The Toloom project creates a support system for traditional weavers through a web interface that lets users create patterns, become aware of weaving processes and aid traditional weavers by providing them with patterns with global aesthetics and new market opportunities.
Traditional weavers in various weaving communities in India have been losing time honored craft traditions due to the arrival of factories and machine looms in their local communities. While some weavers choose to work in the mechanized factories, their peers who stick to handlooms struggle to compete with cheaply priced, factory produced products and designed products in the global marketplace. The current system does not allow for valuing products based on the skill and time that goes into their making and subsequently, the weavers are barely able to maintain a very low standard of living. A weaver from Bhagalpur, Bihar spends two weeks producing silk from cocoons and weaving a raw silk scarf which retails for 500Rs. or $10. By contrast, products created using a similar process commissioned by a designer could retail for as much as $100. Collaboration between Creative Internetters and craftspeople from traditional weaving communities can help weavers compete with designed products in global markets, while giving Creative Internetters an opportunity to learn age-old weaving practices using a contemporary interface vernacular.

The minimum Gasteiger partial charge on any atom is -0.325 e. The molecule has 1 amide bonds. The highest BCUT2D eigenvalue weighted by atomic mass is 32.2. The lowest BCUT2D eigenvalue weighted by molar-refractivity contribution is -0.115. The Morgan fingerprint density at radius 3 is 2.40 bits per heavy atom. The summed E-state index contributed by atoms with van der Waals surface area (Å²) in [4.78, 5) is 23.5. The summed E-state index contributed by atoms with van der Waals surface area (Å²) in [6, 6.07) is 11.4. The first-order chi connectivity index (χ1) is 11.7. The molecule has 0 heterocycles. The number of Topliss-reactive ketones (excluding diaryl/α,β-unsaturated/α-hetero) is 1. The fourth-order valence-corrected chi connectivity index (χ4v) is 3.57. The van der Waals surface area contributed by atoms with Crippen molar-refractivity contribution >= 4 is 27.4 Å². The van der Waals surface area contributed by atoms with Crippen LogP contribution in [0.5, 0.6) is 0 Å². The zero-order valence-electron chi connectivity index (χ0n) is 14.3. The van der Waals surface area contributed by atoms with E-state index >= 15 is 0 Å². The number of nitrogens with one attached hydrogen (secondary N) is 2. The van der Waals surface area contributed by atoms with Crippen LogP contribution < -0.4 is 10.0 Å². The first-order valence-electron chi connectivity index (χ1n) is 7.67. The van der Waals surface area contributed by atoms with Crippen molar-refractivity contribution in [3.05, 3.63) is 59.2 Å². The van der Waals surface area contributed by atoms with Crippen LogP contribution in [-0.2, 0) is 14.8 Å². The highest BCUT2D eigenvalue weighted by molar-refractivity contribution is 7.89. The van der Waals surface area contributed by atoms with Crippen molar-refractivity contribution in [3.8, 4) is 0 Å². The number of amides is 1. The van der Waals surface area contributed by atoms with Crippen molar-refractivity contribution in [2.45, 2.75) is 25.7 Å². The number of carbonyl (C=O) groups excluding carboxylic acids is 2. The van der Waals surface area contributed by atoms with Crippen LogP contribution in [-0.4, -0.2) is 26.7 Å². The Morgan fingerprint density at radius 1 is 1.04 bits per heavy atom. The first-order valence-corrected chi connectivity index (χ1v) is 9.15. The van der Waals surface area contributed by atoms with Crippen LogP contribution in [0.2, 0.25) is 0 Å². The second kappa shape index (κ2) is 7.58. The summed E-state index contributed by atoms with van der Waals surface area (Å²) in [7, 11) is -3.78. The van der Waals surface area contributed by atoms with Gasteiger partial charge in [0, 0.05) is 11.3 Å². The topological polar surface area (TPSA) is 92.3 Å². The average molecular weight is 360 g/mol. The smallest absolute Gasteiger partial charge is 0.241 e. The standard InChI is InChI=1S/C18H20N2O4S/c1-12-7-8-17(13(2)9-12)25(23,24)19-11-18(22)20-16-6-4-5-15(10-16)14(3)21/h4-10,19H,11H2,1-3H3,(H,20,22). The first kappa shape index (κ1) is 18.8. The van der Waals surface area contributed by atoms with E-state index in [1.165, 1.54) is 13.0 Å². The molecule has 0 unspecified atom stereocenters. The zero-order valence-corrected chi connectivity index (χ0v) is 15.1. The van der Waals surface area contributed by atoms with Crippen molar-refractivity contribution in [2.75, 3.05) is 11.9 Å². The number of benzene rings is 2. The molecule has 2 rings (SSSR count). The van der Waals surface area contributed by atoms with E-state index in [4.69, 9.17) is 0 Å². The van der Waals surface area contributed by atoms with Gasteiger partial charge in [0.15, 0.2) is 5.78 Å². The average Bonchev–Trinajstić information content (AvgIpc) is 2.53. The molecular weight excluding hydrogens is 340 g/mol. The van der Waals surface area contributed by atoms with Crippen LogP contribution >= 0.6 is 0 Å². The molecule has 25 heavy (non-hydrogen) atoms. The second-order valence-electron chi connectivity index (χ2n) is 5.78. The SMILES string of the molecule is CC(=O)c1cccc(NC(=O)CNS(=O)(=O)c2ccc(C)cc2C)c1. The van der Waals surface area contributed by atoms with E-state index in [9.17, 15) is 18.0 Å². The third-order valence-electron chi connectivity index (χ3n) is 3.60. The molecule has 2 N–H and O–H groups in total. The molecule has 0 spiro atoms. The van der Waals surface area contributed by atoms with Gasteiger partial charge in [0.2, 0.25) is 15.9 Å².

The Toloom project creates a system for tapping into the creativity and global aesthetic awareness of Creative Internetters - a group of web-savvy, socially connected consumers and creators. Toloom’s web-based interface simulates the key components of a physical loom and affords users the ability to create patterns that can realistically be woven on a handloom. With the help of Creative Internetters and Toloom, traditional weavers will be able to access patterns with globally-influenced aesthetics and expand their markets, yet their products will maintain the priceless value created through unique, ancient processes executed with human intelligence and care. Creative Internetters will be able to relate to the craft, connect to weavers and buy products designed by them from the marketplace.